Hypothyroidism (an under active thyroid gland) in dogs can also cause muscle atrophy. Hypothyroidism is very rare in cats. But when it does occur in either species, CK levels can be increased as a result of the muscle damage.
Cats with thyroid problems can also have high CK values. However, in the case of cats, it is usually due to an overactive not an under-active thyroid gland (hyperthyroidism).
Low Blood Potassium
CK levels can increase when blood potassium levels are too low (=hypokalemia) which cause CK to be released from damaged muscle cells. This occurs occasionally in Burmese cat kittens. (episodic hypokalemia in Burmese kittens) or in cats fed bizarre diets (read here)
CK has also been known to rise in situations where blood potassium levels were too high (periodic paralysis of American Pit Bull Terriers).
Your Pet’s Age And Breed Are Also Factors
CK levels are slightly higher in puppies than adult dogs (read here & here) and often slightly higher in smaller breeds.
Recent surgery can also result in high CK levels. We do not know if that is because of muscles affected during surgery, the positional restraint required during surgery, the effect of anesthetics on the heart or a combination of all these thing.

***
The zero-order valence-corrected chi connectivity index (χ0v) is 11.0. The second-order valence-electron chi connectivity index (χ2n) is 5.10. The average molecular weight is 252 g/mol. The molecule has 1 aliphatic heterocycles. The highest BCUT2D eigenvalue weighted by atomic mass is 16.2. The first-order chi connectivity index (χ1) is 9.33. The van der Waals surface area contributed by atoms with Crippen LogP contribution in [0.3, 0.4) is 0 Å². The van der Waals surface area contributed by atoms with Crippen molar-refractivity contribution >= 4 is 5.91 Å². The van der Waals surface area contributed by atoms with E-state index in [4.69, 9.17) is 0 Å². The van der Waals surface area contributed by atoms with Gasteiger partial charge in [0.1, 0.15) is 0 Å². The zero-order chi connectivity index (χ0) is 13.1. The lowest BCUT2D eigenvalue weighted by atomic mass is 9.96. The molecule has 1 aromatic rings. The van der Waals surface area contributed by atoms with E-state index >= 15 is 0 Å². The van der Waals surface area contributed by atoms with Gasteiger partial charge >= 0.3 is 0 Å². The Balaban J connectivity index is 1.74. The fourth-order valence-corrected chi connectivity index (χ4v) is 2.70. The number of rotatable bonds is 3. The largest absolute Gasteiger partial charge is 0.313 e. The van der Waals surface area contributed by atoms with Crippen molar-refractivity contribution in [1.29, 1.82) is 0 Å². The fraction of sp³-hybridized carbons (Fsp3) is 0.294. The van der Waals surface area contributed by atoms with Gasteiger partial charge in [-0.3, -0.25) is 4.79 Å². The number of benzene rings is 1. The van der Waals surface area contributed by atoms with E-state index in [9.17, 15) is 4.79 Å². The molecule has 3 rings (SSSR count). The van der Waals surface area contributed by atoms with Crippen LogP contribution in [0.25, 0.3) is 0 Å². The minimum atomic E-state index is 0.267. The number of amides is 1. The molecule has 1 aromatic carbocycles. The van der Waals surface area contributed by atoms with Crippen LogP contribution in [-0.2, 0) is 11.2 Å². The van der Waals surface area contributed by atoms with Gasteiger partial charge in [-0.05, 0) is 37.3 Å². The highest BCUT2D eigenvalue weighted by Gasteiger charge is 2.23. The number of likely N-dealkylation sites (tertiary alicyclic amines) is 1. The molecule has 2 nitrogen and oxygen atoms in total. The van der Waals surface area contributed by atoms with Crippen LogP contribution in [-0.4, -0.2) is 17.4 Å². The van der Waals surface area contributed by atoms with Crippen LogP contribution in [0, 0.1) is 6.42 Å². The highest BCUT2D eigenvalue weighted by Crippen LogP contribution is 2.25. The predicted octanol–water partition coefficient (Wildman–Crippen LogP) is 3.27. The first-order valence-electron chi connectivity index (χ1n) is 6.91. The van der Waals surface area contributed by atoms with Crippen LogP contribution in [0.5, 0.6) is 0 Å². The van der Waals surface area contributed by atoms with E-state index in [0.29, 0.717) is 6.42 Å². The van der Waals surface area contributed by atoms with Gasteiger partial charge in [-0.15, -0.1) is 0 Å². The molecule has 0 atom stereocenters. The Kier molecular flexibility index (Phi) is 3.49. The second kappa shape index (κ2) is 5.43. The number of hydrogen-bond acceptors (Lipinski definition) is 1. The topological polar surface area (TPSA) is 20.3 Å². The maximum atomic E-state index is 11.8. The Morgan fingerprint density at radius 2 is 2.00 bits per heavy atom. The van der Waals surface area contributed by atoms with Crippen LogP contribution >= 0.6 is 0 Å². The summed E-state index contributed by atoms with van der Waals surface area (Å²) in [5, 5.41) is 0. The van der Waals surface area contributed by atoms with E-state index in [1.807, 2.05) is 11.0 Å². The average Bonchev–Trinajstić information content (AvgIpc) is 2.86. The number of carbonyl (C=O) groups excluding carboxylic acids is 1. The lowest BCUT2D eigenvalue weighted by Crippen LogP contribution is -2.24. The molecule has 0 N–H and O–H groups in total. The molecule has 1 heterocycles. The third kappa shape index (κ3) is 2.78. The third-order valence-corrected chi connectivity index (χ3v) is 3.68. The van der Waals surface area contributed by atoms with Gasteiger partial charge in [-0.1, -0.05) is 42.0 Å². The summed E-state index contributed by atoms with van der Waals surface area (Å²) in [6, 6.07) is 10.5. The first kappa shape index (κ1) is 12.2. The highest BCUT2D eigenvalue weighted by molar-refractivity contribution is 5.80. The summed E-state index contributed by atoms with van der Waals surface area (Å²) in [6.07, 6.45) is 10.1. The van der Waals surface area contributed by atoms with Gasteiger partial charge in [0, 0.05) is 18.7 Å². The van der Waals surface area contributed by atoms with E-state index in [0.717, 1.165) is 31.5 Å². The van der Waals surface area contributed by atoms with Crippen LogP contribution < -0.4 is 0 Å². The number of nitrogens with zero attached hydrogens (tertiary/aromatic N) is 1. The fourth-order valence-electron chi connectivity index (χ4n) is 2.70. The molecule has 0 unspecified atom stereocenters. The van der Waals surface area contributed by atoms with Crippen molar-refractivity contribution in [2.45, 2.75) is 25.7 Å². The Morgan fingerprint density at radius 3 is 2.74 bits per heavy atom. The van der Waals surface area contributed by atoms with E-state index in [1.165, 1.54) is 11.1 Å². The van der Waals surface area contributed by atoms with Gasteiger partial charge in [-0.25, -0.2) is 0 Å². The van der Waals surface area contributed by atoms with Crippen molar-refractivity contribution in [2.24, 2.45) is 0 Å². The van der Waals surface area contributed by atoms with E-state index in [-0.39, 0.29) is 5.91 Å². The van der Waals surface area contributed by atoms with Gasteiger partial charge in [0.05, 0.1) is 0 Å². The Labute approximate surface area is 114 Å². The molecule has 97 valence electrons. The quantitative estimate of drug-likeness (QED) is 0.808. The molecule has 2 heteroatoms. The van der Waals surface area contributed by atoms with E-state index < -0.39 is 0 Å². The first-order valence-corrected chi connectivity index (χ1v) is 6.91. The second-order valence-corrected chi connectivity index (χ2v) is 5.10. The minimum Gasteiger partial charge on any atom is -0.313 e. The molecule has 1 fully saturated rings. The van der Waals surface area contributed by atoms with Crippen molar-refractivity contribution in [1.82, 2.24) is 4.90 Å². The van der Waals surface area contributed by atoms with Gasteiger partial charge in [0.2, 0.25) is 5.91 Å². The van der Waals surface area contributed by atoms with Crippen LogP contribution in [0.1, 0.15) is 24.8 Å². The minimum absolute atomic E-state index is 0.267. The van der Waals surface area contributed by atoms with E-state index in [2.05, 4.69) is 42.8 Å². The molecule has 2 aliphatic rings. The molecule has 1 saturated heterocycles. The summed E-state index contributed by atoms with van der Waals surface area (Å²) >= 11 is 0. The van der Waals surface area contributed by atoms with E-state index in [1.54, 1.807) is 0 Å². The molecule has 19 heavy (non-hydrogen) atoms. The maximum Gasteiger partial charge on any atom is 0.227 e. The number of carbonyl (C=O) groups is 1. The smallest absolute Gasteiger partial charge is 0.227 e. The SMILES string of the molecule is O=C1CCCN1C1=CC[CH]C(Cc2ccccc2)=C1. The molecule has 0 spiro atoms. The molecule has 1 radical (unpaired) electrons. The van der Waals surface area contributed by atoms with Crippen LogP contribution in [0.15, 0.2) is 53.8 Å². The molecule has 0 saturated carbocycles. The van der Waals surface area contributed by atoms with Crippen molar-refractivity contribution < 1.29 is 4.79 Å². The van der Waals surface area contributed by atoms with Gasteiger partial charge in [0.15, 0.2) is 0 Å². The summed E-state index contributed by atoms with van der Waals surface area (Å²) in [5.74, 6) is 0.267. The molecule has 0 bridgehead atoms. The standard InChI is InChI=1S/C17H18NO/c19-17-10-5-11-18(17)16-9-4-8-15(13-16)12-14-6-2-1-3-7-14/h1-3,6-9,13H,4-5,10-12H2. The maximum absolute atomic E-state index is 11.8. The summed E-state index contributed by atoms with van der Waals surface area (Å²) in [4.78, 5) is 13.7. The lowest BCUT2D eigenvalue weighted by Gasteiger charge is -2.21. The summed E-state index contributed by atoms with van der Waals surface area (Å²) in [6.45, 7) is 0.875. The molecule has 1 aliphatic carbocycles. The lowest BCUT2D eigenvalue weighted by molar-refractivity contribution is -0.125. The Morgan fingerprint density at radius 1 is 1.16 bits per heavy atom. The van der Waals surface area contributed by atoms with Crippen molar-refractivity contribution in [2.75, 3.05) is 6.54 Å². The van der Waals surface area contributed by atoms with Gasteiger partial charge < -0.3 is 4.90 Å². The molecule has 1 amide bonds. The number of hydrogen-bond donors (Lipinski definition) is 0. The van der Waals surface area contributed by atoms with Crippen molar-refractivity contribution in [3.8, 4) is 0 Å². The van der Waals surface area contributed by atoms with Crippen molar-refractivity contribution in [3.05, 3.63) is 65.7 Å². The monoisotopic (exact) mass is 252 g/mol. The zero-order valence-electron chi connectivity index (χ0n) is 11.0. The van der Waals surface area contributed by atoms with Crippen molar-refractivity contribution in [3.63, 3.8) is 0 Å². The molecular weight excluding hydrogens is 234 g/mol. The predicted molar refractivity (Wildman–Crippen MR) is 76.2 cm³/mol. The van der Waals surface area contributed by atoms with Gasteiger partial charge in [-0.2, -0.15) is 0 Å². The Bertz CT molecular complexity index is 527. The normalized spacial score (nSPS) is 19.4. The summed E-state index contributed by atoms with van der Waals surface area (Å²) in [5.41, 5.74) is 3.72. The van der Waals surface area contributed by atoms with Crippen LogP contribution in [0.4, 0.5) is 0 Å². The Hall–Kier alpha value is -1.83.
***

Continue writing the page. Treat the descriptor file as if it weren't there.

As I mentioned earlier, a hemolyzed blood sample or a misdirected or poorly placed blood collection needle will falsely raise CK levels; so can high blood bilirubin levels. I do not know if the elevation is real or if the Hemolyzed blood causes the lab’s analysis equipment to falsely record a high CK reading.
CBC and blood chemistry values values that include AST, ALT and Free T4, a muscle biopsy, TSH test, 2M Antibody Blood Test for myositis, radiography and ultrasound, pre- and post-exercise blood lactate levels, PCR tests for infectious agents such as toxoplasmosis, ProBNP (or other natriuretic peptide test, e.g. Antech Cardio-BNP) for acute heart disease (cardiomyopathy), free myoglobin, blood potassium level.
Frequently, these and other test that your veterinarian ordered, the pet’s history and the veterinarian’s physical examination will point to the source and cause of your pet’s abnormally high CK level. But when your veterinarian is still uncertain, there is another option: The total amount of CK in your pet’s blood is composed of a number slightly different molecules (isoenzymes, macroenzymes) depending on where in the body they originated. Physicians have long used tests that assay the amount of each type of CK isoenzyme to help determine where in the body the problem is originating (skeletal muscle, heart muscle or some other source). The normal levels for each of CK’s isoenzymes have been determined for dogs and cats. (read here) This test can be ordered for dogs and cats. The test is available through Antech Labs/VCA or at Cornell (# S7592 CPK isoenzymes).
Are There Situations When My Pet’s CK Level Might Be Too Low?
Some time ago, a study was performed to see if a deficiency in the heart isoenzyme of CK (CK MB) might be responsible or involved in the sudden heart failure seen in Doberman pinschers (acute cardiomyopathy). The scientists reported that that isoenzyme was indeed low in dogs experiencing that form of heart failure. (read here)